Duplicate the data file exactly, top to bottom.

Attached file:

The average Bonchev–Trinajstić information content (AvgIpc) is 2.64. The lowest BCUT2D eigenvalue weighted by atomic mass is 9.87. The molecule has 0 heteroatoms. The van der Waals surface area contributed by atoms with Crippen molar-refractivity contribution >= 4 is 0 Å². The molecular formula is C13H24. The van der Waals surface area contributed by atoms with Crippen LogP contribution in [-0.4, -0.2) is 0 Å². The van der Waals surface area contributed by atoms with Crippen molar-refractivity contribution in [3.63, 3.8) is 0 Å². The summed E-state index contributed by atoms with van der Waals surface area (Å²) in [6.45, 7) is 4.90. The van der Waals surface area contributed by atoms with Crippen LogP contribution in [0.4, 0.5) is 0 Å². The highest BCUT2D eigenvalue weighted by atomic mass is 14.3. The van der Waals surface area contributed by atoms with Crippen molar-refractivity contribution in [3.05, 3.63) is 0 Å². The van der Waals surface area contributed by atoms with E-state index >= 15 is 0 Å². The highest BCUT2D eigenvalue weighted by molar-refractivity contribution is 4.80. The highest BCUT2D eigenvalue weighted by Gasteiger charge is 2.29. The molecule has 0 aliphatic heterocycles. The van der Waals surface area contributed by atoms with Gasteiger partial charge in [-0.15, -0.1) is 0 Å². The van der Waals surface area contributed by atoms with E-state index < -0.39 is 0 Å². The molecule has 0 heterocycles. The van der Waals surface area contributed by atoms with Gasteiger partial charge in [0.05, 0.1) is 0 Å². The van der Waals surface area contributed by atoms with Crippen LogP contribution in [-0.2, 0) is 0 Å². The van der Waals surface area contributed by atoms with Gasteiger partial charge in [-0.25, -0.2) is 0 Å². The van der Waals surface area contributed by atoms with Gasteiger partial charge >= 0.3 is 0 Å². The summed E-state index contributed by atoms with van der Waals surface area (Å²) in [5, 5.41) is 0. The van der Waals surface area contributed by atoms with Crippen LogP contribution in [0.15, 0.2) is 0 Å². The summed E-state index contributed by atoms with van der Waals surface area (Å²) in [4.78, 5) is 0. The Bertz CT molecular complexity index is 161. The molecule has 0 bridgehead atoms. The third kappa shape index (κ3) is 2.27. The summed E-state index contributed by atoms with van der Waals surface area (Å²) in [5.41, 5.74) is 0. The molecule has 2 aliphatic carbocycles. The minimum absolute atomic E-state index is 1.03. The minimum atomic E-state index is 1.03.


The average Bonchev–Trinajstić information content (AvgIpc) is 2.64. The lowest BCUT2D eigenvalue weighted by atomic mass is 9.87. The molecule has 0 heteroatoms. The van der Waals surface area contributed by atoms with Crippen molar-refractivity contribution >= 4 is 0 Å². The molecular formula is C13H24. The van der Waals surface area contributed by atoms with Crippen LogP contribution in [-0.4, -0.2) is 0 Å². The van der Waals surface area contributed by atoms with Crippen molar-refractivity contribution in [3.63, 3.8) is 0 Å². The summed E-state index contributed by atoms with van der Waals surface area (Å²) in [6.45, 7) is 4.90. The van der Waals surface area contributed by atoms with Crippen LogP contribution in [0.4, 0.5) is 0 Å². The highest BCUT2D eigenvalue weighted by atomic mass is 14.3. The van der Waals surface area contributed by atoms with Crippen molar-refractivity contribution in [3.05, 3.63) is 0 Å². The van der Waals surface area contributed by atoms with E-state index >= 15 is 0 Å². The highest BCUT2D eigenvalue weighted by molar-refractivity contribution is 4.80. The highest BCUT2D eigenvalue weighted by Gasteiger charge is 2.29. The molecule has 0 aliphatic heterocycles. The van der Waals surface area contributed by atoms with Gasteiger partial charge in [-0.15, -0.1) is 0 Å². The van der Waals surface area contributed by atoms with E-state index < -0.39 is 0 Å². The molecule has 0 heterocycles. The van der Waals surface area contributed by atoms with Gasteiger partial charge in [0.05, 0.1) is 0 Å². The van der Waals surface area contributed by atoms with Crippen LogP contribution in [-0.2, 0) is 0 Å². The van der Waals surface area contributed by atoms with Gasteiger partial charge in [-0.25, -0.2) is 0 Å². The van der Waals surface area contributed by atoms with Gasteiger partial charge >= 0.3 is 0 Å². The summed E-state index contributed by atoms with van der Waals surface area (Å²) in [5, 5.41) is 0. The van der Waals surface area contributed by atoms with Crippen LogP contribution in [0.15, 0.2) is 0 Å². The summed E-state index contributed by atoms with van der Waals surface area (Å²) in [4.78, 5) is 0. The Bertz CT molecular complexity index is 161. The molecule has 0 bridgehead atoms. The third kappa shape index (κ3) is 2.27. The summed E-state index contributed by atoms with van der Waals surface area (Å²) in [5.41, 5.74) is 0. The molecule has 2 aliphatic carbocycles. The minimum absolute atomic E-state index is 1.03. The minimum atomic E-state index is 1.03.